You are here: Home: BCU 8 | 2006: Roundtable Discussion: Molecular Biology 101

Tracks 1-19
Track 1 Introduction
Track 2 A molecular taxonomy of breast cancer
Track 3 Changes in molecular tumor classification over time
Track 4 Development of the intrinsic list of genes comprising the molecular portraits of breast cancer
Track 5 Biological and clinical characteristics of the five tumor subtypes
Track 6 Distribution of tumor subtypes in breast cancer
Track 7 Molecular profiles as prognostic and predictive factors
Track 8 Molecular profiles as predictors of general chemotherapy resistance or sensitivity
Track 9 Development of molecular signatures predictive of response to specific chemotherapeutic agents
Track 10 Biologic distinctions among HER2-positive tumors
Track 11 cMYC as a predictor of response to trastuzumab
Track 12 TOPO II as a predictor of response to anthracyclines
Track 13 Receptor cross talk and potential changes in ER or HER2 phenotype
Track 14 Clinical trial strategies with neoadjuvant hormonal therapy
Track 15 NSABP-B-40 neoadjuvant trial: Docetaxel alone or with capecitabine or gemcitabine before AC with or without bevacizumab
Track 16 Proposed neoadjuvant trial of paclitaxel with trastuzumab, lapatinib or the combination
Track 17 Potential synergy between trastuzumab and lapatinib
Track 18 Proposed CALGB neoadjuvant trial for patients with triple-negative disease
Track 19 Future efforts to identify patients who will or will not benefit from chemotherapy

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Tracks 2-4

Arrow DR LOVE: Lisa, can you review the landmark work by your colleague Charles Perou and others on the molecular classification of breast cancer?

Arrow DR CAREY: It turns out that molecular portraits of breast cancer differ from one type to another. At least five subtypes, and probably more, exist.

The seminal paper on this topic was coauthored by Chuck Perou and Therese Sørlie. It was called “Molecular Portraits of Human Breast Tumours.” They asked simple questions: Can you identify a subset of genes in a gene expression array that seem to be more altered in one group than another group of breast cancers? Is breast cancer a range of different diseases, or are clusters identifiable (Perou 2000)?

They performed cluster analysis to identify whether groups of breast cancer existed. They started with a relatively small dataset of fewer than 100 samples (Perou 2000). They asked: Which genes are the most altered between cancers but not altered within cancers?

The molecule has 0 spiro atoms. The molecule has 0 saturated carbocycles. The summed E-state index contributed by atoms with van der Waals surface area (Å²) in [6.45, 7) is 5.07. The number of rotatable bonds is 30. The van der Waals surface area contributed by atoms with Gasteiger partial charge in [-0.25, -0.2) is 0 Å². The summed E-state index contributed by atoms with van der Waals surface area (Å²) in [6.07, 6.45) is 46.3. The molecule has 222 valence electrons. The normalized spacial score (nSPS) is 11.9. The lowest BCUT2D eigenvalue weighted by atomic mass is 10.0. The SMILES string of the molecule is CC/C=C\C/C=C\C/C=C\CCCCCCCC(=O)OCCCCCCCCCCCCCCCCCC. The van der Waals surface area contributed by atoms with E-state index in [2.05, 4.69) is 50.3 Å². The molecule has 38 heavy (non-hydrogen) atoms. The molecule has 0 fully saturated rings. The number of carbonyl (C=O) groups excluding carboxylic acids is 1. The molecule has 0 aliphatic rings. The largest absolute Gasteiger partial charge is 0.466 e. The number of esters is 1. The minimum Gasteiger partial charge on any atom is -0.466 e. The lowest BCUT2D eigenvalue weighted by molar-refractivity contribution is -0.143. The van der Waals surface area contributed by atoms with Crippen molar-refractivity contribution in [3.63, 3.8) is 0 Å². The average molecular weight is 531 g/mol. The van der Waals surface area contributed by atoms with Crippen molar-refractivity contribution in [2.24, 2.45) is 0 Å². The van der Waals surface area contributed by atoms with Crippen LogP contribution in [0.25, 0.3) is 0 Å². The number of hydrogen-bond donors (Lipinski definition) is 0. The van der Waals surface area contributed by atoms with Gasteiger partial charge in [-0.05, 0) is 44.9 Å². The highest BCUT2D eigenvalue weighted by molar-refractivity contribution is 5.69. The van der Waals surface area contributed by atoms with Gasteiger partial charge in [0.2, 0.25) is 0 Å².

Within that dataset, a group of breast cancer samples were collected before and after neoadjuvant chemotherapy. They said, “We want to eliminate genes that may have changed in the same woman, before and after doxorubicin, and keep the genes that are the most different between cancers” (Perou 2000).

They ended up with about 500 genes that met those criteria. About a fourfold difference was identified between one cancer and another, and they tended to stay the same within a cancer. That’s where the 496 genes — what’s called the intrinsic list — came from (Perou 2000).

The five subtypes we talk about most commonly include the two luminal subtypes — luminal A and luminal B, the basal-like subtype (Perou 2000; Sørlie 2001), the HER2 subtype, which is what we now call the HER2-positive/ER-negative subtype, and then the unclassifiable group that’s called the normal-like type, probably because there was too much stroma involved to categorize them effectively (Perou 2000; Sørlie 2001).

These profiles have been replicated in multiple independent data sets. They exist regardless of treatment and outcome, which is not to say they don’t have prognostic implications. They do, and that’s also been shown in multiple independent datasets.

If there were no prognostic relevance of these subtypes, it wouldn’t change their value. I don’t believe they’re the best way to prognosticate, and they weren’t developed for prognostication. Their value is in their ability to biologically define the different diseases under the umbrella of breast cancer.

Arrow DR CHANG: I believe that’s absolutely true — the molecular classification just tells you the different subtypes of breast cancer. For me, what would be interesting to determine is whether all these subtypes come from the same cell of origin.

In terms of what we know, there are five broad categories, and maybe more, perhaps, in the triple-negative groups. There may be more than the basal type, and there may be different types within that.

Track 5

Arrow DR LOVE: Can you review the subtypes in terms of HER2, ER and other biological and clinical characteristics?

Arrow DR CAREY: Luminal A and luminal B are the two ER-positive subtypes. The luminal As tend to have a higher expression of the ER and ER-regulated genes compared to the luminal Bs, which tend to have a lower expression of ER and related genes (Sørlie 2001).

The HER2-positive, ER-positive subtypes tend to fall into the luminal B category, which tends to have a higher expression of the proliferative gene clusters.

Arrow DR LOVE: Why are they called “luminal”?

Arrow DR CAREY: The gene expression pattern they most resemble from the normal epithelial component is the luminal epithelial cells. The basal-like subtypes, similarly, have a crude resemblance to the expression patterns of the basal epithelial cells of the breast (Perou 2000).

The basal-like subtype we call the triple-negatives in the clinical scenario because they’re usually low in ER and its related genes and low in HER2. When we conduct clinical assays, most ER-negative, PR-negative, HER2-negative breast cancers are basal-like. The proliferative gene cluster is usually high in this subtype. The HER2 subtype is high in the genes that are related to HER2 expression and usually low in the ER-related genes (Perou 2000).

Arrow DR CHANG: Work that Craig Allred has been doing indicates that the same classification holds true for DCIS. Considering the natural evolution of the disease, DCIS has the same five subgroups, and the fact that DCIS has a similar molecular profile as invasive cancer is extremely interesting.

Track 7

Arrow DR LOVE: Can you review what we know about the mechanism of action of chemotherapy?

Arrow DR CHANG: Essentially, chemotherapy affects dividing cells as well as the apoptotic pathway. A cancer cell proliferates, grows and divides because it can beat the apoptotic death signals. Chemotherapy targets cells that divide quickly and, therefore, there will be an increase in apoptosis affecting primarily dividing cells.